Robocalls are telephone calls that use both a computerized auto-dialer and a computer-delivered pre-recorded message. Robocalls tend to receive a heightened level of scrutiny under various state and federal telemarketing laws – and that scrutiny is expected to increase when new Telephone Consumer Protection Act (“TCPA”) rules take effect on October 16, 2013.
As part of its increased focus on robocalling, the Federal Trade Commission (“FTC”) brought charges against Skyy Consulting, Inc. (doing business as CallFire) alleging violations of the FTC’s Amended Telemarketing Sales Rule (“ATSR”). CallFire provides voice-over-Internet (VOIP) voice broadcasting services to its clients, which involve computer delivered messages broadcast to many consumers simultaneously.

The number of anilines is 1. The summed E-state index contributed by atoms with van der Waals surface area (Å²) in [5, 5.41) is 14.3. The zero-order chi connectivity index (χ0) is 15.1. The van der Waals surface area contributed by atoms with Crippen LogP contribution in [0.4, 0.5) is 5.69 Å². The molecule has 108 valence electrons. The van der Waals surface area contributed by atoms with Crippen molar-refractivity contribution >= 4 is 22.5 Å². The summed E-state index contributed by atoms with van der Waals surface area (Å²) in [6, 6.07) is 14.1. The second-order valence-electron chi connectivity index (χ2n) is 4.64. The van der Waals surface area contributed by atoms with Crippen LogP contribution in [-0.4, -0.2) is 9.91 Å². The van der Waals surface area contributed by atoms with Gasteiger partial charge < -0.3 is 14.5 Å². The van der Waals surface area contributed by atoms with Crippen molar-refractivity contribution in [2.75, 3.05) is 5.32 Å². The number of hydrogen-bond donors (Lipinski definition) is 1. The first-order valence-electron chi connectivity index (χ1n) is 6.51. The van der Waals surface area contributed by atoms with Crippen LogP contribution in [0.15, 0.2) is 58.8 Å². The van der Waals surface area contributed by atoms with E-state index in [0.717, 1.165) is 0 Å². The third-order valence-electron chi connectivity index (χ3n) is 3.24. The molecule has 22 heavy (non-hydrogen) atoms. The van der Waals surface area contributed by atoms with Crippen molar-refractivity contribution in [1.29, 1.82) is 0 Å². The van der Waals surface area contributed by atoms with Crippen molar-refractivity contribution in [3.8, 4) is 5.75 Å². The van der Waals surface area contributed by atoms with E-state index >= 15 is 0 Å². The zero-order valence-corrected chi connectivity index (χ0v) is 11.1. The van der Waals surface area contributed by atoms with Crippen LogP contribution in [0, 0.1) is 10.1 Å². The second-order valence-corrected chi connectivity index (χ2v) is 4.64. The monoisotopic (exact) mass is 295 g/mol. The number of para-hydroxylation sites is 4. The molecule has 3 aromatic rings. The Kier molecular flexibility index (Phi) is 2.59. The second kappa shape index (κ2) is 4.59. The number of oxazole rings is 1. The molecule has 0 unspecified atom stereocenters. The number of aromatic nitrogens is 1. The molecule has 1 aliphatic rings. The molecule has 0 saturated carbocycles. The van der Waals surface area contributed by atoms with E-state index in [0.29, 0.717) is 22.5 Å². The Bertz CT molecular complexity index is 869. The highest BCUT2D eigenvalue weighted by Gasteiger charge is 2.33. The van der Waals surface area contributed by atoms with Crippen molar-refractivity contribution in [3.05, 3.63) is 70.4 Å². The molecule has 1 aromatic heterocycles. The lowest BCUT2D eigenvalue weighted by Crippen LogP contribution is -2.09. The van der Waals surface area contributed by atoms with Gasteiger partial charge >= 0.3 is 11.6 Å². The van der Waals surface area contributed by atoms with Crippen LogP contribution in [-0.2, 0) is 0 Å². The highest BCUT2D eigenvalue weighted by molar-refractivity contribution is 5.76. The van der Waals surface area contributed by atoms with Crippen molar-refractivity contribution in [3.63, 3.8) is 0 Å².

The FTC alleged that CallFire assisted its clients in broadcasting pre-recorded calls to consumers without their prior written consent in violation of the ATSR and that CallFire “either knew, or consciously avoided knowing, that their clients were violating the [ATSR].” CallFire and the FTC reached a settlement that:
…bars [CallFire] from initiating illegal robocalls or otherwise violating the [ATSR]…requires CallFire to review all pre-recorded messages it delivers and terminate its contracts with any clients who are found to be delivering illegal pre-recorded telemarketing calls. In addition, within 120 days, CallFire must review all existing pre-recorded messages hosted on its platform to ensure [CallFire is] complying with the [ATSR].
How to Protect Your Business
As the CallFire case makes clear, entities that fail to comply with state and federal telemarketing requirements may find themselves facing regulatory action from the FTC and/or state regulatory bodies, as well as consumer class action litigation.
If you are interested in learning more about this topic or need to review your telemarketing practices, please e-mail us at email@example.com, or call us at (212) 246-0900.